Dog Training Questions for Don and Kate with special guest host Dr. Mark Hanks – part 2 – Dr. Hanks asks Kate and Don about: Green Acres holistic approach to training (husbandry, nutrition, body language, ethology, and training) and how we work with families to understand their dog and the importance of having a good foundation of education so people can better understand their dogs, how some students may attend class without their dog either because their dog is sick, in heat or simply because the dog learns better at home, private training options at Green Acres, the critical period of puppy socialization and habituation, why socialization needs to be actively planned and implemented by owners – it doesn’t just happen, what do you do you when want your puppy to be a therapy dog, the difference between therapy dogs, service/assistance dogs, and emotional support dogs, the fake service dog epidemic, can you teach an old dog new tricks, how do you deal with constant barking, and how do you deal with clients that need the dogs behavior changed tomorrow.

Dog Training Questions for Don and Kate with special guest host Dr. Mark Hanks – part 3 – Dr. Hanks asks Kate and Don about: dominance, pack hierarchy and alphas and the current science which indicates wolves are a cooperative social species, the benefits of kind leadership as opposed to coercive based leadership, the myth of dogs doing things just to please us, temperament and personality in dogs, the importance of knowing parents because of the genetic role in temperament, “stubborn” dogs versus under-motivated dogs, epigenetics and the possibility of mental health disorders in dogs like autism and PTSD, and temperament as a continuum and nature versus nurture.

The Dominance and Alpha Myth – Don and Kate discuss the concept of dominance, alpha dogs, pack hierarchy, and how this whole construct is a myth with both dogs and wolves that is not supported by science. They discuss how this has led to a punishment and compulsion based system of dog training which is not only unnecessary but is often counterproductive. They discuss the importance of leadership, boundaries, management and the use of reward-based training as a smart alternative to the dominance approach. You can learn more by reading these articles: http://www.greenacreskennel.com/blog/2015/06/20/dog-behavior-dominance-reality-or-myth/ and http://www.greenacreskennel.com/dog-behavior-and-training/position-on-the-use-of-dominance-and-punishment-for-the-training-and-behavior-modification-of-dogs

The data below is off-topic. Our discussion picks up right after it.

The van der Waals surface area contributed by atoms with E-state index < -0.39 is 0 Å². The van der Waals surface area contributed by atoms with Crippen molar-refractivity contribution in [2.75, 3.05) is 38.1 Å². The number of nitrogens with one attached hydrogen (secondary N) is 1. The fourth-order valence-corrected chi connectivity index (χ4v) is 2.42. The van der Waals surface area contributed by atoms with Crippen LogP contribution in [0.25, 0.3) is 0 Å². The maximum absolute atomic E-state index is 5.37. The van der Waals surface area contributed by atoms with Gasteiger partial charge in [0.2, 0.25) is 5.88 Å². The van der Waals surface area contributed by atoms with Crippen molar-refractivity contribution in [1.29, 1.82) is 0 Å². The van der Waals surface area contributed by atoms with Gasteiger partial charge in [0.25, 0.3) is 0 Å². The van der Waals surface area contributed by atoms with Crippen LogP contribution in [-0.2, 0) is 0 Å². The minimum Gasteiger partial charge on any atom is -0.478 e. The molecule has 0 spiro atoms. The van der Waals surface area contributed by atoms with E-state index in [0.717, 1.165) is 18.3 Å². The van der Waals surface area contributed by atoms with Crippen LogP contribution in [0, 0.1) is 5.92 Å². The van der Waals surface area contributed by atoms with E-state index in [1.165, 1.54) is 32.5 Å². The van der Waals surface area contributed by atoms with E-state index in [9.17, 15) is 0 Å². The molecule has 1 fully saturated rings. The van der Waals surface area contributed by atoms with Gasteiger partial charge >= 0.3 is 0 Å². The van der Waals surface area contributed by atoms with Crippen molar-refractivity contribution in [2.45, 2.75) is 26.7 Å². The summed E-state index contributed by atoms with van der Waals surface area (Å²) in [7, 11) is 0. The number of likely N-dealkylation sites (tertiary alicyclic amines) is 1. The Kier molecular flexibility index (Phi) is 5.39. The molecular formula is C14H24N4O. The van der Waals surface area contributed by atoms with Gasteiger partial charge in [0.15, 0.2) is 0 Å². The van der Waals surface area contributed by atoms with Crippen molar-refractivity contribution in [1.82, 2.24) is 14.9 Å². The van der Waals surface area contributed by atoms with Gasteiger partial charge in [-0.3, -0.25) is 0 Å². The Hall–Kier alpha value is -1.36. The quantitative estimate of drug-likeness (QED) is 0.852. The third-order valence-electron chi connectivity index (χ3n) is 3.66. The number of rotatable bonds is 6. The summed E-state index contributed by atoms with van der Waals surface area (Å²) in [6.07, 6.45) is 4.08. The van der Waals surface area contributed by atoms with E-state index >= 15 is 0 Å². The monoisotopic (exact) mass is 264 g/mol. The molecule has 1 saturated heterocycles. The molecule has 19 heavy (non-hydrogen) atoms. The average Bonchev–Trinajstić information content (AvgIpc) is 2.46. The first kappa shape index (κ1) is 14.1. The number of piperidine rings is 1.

First Air Date: 21MAR10

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Don Hanson is the co-owner of the Green Acres Kennel Shop (greenacreskennel.com) in Bangor. He is a Bach Foundation Registered Animal Practitioner (BFRAP), Certified Dog Behavior Consultant (CDBC), Associate Certified Cat Behavior Consultant (ACCBC) and a Certified Professional Dog Trainer (CPDT-KA). He produces and co- hosts a weekly radio show and podcast, The Woof Meow Show heard on The Pulse AM620 WZON and streamed at http://www.wzonradio.com/ every Saturday at 9 AM. A list of upcoming shows and podcasts of past shows can be found at www.woofmeowshow.com. Don also writes about pets at his blog: www.words-woofs-meows.com.

 

©2016, Donald J. Hanson, All Rights Reserved <Click for Copyright and Use Policy>

Podcast – The Woof Meow Show – Pet Behavior, Vets & The AAHA Canine and Feline Behavior Management Guidelines with Dr. Dave Cloutier from Veazie Veterinary Clinic

12MAR16-AAHA Bhx Guidelines w Dave Cloutier 400x400In this week’s show Kate, Don  and Dr. Dave Cloutier of the Veazie Veterinary Clinic discuss the American Animal Hospital Associations (AAHA) new guidelines on behavior management for dogs and cats. This groundbreaking document represents the first time that a major veterinary organization has addressed pet behavior. According to the guidelines “More dogs and cats are affected by behavioral problems than any other condition, often resulting in euthanasia, relinquishment of the patient, or chronic suffering.” Tune in and learn why behavior is so important and why a behavioral assessment should be part of every pets annual wellness exam.

Dr. Cloutier, Kate and Don discuss reasons for an increase in behavior problems, and how these problems can best be addressed. Dr. Cloutier explains changes he and his colleagues have made to work towards free-free visits for their clients. We address serious behavioral problems such as separation anxiety and aggression as well as nuisance behaviors like jumping, barking, and counter surfing. We address how veterinarians and dog trainers can work together and why it is essential to focus on rewarding desired behaviors and removing rewards for unwanted behaviors. Lastly we review the guidelines recommendations on refraining from using any training methods that use aversive techniques such as electronic shock collars, choke collars, prong collars, alpha-rollovers, and other things where that work on the basis of fear, intimidation, force, discomfort or pain.

To listen to the show <click here>

You can hear The Woof Meow Show on The Pulse AM620, WZON, and WKIT HD3 at 12 Noon on Saturday. If you’re not near a radio, listen on your computer at http://www.wzonthepulse.com or your smartphone or tablet with the free WZON 620 AM app. A podcast of the show is typically posted immediately after the show, and can be downloaded at www.woofmeowshow.com and the Apple iTunes store.